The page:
Thursday, August 11, 2011

Dr. Anne Hallum of AIR receives the J. Sterling Morton Award from the Arbor Day Foundation

We are very proud of our three planting partners, RIPPLE Africa, SHI and AIR, who are doing a great job fighting both deforestation and poverty in developing countries. We feel even more proud when we hear about another award or recognition they received that is joining the long list of awards they already have.

So it is our pleasure to update you that Dr. Anne Hallum of the Alliance for International Reforestation (AIR) was presented with the J. Sterling Morton Award, the highest honor given by the Arbor Day Foundation!

Award winners according to the Arbor Day Foundation are recognized for their leadership in the cause of tree planting, conservation,and environmental stewardship.

Congratulations to Dr. Hallum! She definitely deserves it for her ongoing efforts and endless work at AIR. Just to remind you, only last February she has been named one of CNN’s 2011 Heroes!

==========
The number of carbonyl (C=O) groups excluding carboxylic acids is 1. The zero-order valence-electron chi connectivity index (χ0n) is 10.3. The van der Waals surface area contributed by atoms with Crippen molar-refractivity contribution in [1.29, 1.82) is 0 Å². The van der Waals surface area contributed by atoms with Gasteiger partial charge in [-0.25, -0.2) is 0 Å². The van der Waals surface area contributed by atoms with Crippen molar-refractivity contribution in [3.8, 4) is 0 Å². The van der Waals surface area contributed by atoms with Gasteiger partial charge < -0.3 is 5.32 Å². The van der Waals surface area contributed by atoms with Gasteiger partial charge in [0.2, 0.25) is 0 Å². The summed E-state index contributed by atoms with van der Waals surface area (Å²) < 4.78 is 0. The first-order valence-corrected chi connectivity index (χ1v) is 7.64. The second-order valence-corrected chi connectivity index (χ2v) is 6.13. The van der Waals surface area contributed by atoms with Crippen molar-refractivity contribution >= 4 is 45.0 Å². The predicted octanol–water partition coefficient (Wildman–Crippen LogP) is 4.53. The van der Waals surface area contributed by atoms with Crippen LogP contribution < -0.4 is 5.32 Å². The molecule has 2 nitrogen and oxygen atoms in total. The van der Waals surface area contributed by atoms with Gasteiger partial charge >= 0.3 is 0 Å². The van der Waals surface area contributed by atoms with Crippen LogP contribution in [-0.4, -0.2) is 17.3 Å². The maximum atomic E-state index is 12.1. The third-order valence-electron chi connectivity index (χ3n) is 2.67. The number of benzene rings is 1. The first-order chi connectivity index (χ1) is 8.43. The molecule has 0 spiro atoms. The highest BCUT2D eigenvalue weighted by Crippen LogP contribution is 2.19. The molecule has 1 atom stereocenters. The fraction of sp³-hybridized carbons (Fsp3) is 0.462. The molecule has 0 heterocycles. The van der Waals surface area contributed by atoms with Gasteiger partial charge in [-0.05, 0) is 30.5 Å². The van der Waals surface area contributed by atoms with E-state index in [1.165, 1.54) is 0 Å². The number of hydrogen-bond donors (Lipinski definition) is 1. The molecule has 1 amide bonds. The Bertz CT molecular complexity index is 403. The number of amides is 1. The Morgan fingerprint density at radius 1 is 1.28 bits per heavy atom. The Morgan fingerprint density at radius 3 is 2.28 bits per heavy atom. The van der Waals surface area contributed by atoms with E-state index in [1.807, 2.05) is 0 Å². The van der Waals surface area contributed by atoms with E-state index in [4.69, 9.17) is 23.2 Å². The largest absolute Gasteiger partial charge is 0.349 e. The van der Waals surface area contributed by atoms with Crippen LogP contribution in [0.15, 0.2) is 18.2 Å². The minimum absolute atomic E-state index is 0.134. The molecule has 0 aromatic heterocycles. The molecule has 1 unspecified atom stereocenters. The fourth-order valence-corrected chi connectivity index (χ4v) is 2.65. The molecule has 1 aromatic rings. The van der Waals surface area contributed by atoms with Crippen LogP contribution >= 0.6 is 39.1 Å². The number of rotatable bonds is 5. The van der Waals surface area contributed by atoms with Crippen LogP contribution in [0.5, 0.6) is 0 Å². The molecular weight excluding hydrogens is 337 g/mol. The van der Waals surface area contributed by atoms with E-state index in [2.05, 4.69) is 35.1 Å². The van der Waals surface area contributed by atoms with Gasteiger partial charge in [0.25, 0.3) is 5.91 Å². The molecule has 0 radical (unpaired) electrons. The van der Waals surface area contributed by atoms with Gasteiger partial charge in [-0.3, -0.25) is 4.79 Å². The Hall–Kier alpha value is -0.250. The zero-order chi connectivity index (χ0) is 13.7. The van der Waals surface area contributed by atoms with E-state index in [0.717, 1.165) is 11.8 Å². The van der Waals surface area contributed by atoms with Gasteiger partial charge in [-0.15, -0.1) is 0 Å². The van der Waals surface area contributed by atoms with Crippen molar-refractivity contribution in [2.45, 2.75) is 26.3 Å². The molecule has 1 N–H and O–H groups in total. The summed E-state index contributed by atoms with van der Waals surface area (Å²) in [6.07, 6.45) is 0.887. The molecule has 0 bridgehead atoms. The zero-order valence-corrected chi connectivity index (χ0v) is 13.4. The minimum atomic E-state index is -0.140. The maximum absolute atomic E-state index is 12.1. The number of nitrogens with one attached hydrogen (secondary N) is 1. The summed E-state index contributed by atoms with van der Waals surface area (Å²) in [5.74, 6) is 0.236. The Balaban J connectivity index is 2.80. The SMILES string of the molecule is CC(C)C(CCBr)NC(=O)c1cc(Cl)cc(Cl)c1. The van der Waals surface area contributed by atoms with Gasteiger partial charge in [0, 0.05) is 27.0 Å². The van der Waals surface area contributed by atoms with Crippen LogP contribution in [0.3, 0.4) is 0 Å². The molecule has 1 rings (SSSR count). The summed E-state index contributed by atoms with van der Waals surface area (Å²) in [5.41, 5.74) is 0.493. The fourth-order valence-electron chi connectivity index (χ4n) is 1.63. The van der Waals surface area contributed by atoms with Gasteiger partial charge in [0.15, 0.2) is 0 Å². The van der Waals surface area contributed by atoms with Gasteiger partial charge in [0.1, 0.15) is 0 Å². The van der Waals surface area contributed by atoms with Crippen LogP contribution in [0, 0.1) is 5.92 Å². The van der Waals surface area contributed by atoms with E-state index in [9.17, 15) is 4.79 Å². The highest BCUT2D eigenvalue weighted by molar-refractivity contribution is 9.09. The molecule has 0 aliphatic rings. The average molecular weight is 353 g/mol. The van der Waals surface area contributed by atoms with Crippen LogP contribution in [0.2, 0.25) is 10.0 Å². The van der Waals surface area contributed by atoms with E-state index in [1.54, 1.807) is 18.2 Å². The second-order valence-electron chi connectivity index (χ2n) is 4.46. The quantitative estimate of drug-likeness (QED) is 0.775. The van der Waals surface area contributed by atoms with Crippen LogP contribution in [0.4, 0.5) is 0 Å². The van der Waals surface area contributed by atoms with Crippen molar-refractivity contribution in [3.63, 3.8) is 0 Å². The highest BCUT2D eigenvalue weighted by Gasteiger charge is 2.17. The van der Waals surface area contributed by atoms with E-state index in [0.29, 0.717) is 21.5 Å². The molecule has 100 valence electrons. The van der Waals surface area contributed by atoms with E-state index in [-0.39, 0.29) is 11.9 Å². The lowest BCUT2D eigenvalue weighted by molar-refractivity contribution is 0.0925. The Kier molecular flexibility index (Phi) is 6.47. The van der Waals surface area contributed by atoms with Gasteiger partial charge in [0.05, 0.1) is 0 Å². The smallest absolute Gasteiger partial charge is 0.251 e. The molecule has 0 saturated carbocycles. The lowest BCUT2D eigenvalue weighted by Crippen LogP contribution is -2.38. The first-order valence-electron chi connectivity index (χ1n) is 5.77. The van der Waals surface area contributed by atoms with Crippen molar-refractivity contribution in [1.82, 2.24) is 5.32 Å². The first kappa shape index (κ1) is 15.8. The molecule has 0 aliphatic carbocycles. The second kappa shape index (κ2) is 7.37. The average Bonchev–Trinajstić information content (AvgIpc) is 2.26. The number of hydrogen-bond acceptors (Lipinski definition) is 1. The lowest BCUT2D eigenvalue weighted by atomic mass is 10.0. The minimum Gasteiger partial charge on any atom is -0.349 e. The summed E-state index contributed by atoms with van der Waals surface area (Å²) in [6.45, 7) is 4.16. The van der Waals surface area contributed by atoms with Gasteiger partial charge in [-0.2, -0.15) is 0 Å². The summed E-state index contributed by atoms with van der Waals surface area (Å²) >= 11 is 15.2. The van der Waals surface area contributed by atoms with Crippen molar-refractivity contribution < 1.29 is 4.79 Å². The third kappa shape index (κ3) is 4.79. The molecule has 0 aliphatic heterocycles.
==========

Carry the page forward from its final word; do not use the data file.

Here's more about why the Arbor Day Foundation awarded her with the prize (from their website):

Anne Hallum of the Alliance for International Reforestation (A.I.R) in DeLand, Fla., was presented with the J. Sterling Morton Award, the highest honor given by the Arbor Day Foundation. Hallum founded her nonprofit organization to help people in Guatemala by establishing a better, more sustainable quality of life through tree-planting.

The Morton Award is named after J. Sterling Morton, who founded Arbor Day in 1872.

Under Hallum's direction and guidance, the Alliance for International Reforestation has been educating residents in Guatemala and Nicaragua since 1993, working with 25 to 30 villages at a time, each for a period of five years. The staff (all native residents) educates indigenous volunteers about proper tree-planting and agroforestry that will provide sustainable farming as well as protection from frequent and dangerous mudslides. Through proper tree-planting, mountainside erosion is controlled and mudslides are avoided during the harshest of storms.

The native trees planted by local volunteers and farmers help preserve important forests, which have a tremendous impact on the villages. These trees improve nutrition for people and livestock, provide animal habitat, clean the air, protect local water, supply firewood, shade homes and fertilize crops. A.I.R. has worked with more than 110 villages in rural Guatemala and Nicaragua, adding more than 3.7 million trees to the region's rain forest.

You can find more information on AIR at

Photo credit: Arbor Day Foundation

Raz @ Eco-Libris

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